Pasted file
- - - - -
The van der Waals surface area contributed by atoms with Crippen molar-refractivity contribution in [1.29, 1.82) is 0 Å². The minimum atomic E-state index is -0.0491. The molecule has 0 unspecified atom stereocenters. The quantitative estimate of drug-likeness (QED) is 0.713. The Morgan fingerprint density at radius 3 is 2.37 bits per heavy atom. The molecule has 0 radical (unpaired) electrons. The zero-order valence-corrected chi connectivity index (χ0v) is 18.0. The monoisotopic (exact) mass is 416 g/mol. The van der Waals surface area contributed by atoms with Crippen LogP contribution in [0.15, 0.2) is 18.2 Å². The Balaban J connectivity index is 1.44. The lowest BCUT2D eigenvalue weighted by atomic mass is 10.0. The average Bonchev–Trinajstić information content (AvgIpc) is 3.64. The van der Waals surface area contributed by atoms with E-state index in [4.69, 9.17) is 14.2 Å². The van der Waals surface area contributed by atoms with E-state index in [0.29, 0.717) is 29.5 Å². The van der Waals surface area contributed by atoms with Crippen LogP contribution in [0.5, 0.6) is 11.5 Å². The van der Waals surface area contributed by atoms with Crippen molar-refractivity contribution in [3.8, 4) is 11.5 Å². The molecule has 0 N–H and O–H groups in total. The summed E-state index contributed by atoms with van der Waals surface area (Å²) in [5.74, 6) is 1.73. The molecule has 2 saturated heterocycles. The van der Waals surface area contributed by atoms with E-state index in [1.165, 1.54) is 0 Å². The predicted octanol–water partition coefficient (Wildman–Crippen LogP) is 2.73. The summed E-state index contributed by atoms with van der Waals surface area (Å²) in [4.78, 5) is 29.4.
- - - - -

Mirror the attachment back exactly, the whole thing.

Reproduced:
The van der Waals surface area contributed by atoms with Crippen molar-refractivity contribution in [1.29, 1.82) is 0 Å². The minimum atomic E-state index is -0.0491. The molecule has 0 unspecified atom stereocenters. The quantitative estimate of drug-likeness (QED) is 0.713. The Morgan fingerprint density at radius 3 is 2.37 bits per heavy atom. The molecule has 0 radical (unpaired) electrons. The zero-order valence-corrected chi connectivity index (χ0v) is 18.0. The monoisotopic (exact) mass is 416 g/mol. The van der Waals surface area contributed by atoms with Crippen LogP contribution in [0.15, 0.2) is 18.2 Å². The Balaban J connectivity index is 1.44. The lowest BCUT2D eigenvalue weighted by atomic mass is 10.0. The average Bonchev–Trinajstić information content (AvgIpc) is 3.64. The van der Waals surface area contributed by atoms with E-state index in [4.69, 9.17) is 14.2 Å². The van der Waals surface area contributed by atoms with E-state index in [0.29, 0.717) is 29.5 Å². The van der Waals surface area contributed by atoms with Crippen LogP contribution in [0.5, 0.6) is 11.5 Å². The van der Waals surface area contributed by atoms with Crippen molar-refractivity contribution in [3.8, 4) is 11.5 Å². The molecule has 0 N–H and O–H groups in total. The summed E-state index contributed by atoms with van der Waals surface area (Å²) in [5.74, 6) is 1.73. The molecule has 2 saturated heterocycles. The van der Waals surface area contributed by atoms with E-state index in [1.165, 1.54) is 0 Å². The predicted octanol–water partition coefficient (Wildman–Crippen LogP) is 2.73. The summed E-state index contributed by atoms with van der Waals surface area (Å²) in [4.78, 5) is 29.4.